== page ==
Friday, November 21, 2008

Invite Jesus In

I have been holding this for about a week to make sure I had permission to post. Mandy provided these comments from a Ransomed Heart reading that we have referred to many times already in this blog. This one is from November 11th (at bottom). The class she is referring to is the Goals of Parenting Communication Part 1 about Jesus talking to the Samaritan woman.
I just had some thoughts about today's reading and wanted to share them. I've not read 'Captivating' yet (it's half price this week at Family Christian and I picked it up while waiting for Michael at the doctor, but haven't gotten to it yet), but reading this passage made me think about how most people have that one room in their house that when company comes, they quickly run and shut the door. Do you know what I mean? Like a 'catch all' kind of room that you keep meaning to clean out, but can never find the time or the things in the room just don't have a home and are hard to find a home for? I was just thinking that if our hearts were our homes and we invite Jesus in, but then shut off that one place, that room, where we've been hurt too badly, are we taking full advantage of the gift our houseguest has brought to us. And then I got to thinking about the passage of scripture we discussed Sunday in POPs about the Samaritan woman at the well. Jesus allowed her the opportunity to invite him in, and hinted at 'hey, what's behind that closed door' with the comment to bring her husband. She quickly dismissed him saying, 'nothing', and yet He still knew what was there and let her know that He knew and that it was still okay. I hope this makes some sense. It just got me thinking that Jesus already knows what's in that bad place in our heart and He still loves us. It's our choice to let Him come in and help us clean it up. It's His gift to us that we should take full advantage of.

Ransomed HeartInvite Him In
There is a famous passage of Scripture which many people have heard in the context of an invitation to know Christ as Savior. “Behold, I stand at the door and knock. If anyone hears my voice and opens the door, I will come in…” (Rev 3:20). He does not force himself upon us. He knocks, and waits for us to ask him in. There is an initial step, the first step of this which we call salvation. We hear Christ knocking and we open our hearts to him as Savior. It is the first turning. But the principle of this “knocking and waiting for permission to come in” remains true well into our Christian life.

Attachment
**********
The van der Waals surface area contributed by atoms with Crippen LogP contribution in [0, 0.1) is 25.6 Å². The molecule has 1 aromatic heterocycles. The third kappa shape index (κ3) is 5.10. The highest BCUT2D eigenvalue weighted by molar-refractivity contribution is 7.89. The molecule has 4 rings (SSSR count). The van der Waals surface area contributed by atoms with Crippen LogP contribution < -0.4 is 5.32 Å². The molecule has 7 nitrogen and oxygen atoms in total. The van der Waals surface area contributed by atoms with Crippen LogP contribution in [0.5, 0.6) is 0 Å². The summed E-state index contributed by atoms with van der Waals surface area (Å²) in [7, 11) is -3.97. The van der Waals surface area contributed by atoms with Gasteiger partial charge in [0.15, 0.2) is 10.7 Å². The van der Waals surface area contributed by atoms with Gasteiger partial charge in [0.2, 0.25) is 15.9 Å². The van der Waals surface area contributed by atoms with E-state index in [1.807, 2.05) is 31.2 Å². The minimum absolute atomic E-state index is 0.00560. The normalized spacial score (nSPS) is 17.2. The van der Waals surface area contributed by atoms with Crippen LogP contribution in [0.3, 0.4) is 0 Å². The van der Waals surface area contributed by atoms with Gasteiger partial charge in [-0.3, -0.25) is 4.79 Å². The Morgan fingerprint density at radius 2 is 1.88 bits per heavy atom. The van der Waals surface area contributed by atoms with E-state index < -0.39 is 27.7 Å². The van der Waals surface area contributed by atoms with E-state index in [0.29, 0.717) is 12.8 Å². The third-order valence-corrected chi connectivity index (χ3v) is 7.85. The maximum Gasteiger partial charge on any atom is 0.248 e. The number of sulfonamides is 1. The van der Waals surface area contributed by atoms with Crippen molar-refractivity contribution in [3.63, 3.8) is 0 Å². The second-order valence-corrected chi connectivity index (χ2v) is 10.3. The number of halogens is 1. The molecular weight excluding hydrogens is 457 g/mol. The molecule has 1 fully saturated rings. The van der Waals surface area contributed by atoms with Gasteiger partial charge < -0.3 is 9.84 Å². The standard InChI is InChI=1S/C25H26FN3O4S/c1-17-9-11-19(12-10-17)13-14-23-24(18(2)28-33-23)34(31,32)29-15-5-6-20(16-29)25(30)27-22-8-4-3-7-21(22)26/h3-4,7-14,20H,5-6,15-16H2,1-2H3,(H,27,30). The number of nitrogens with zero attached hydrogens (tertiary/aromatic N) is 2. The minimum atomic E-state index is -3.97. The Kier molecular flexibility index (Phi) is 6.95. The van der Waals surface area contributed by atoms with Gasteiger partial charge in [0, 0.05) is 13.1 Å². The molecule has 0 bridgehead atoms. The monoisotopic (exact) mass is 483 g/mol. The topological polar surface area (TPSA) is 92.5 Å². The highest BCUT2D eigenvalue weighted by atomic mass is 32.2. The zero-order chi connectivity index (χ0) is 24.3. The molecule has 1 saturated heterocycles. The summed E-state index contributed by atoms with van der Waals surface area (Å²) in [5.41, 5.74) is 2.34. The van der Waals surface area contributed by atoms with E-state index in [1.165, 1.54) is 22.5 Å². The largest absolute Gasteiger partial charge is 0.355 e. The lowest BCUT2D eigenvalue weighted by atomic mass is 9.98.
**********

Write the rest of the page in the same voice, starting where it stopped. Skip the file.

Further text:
You see, we all pretty much handle our brokenness in the same way – we mishandle it. It hurts too much to go there. So we shut the door to that room in our heart and we throw away the key – much like Lord Craven locks the Secret Garden upon the death of his wife, and buries the key. But that does not bring healing. Not at all. It might bring relief – for awhile. But never healing. Usually it orphans the little girl in that room, leaves her to fend for herself. The best thing we can do is to let Jesus come in, open the door and invite him in to find us in those hurting places.

It might come as a surprise that Christ asks our permission to come in and heal, but he is kind, and the door is shut from the inside, and healing never comes against our will. In order to experience his healing we must also give him permission to come in to the places we have so long shut to anyone. Will you let me heal you? He knocks through our loneliness. He knocks through our sorrows. He knocks through events that feel too close to what happened to us when we were young – a betrayal, a rejection, a word is spoken, a relationship is lost. He knocks through many things, waiting for us to give him permission to enter in.

(Captivating, 99-100)

No comments: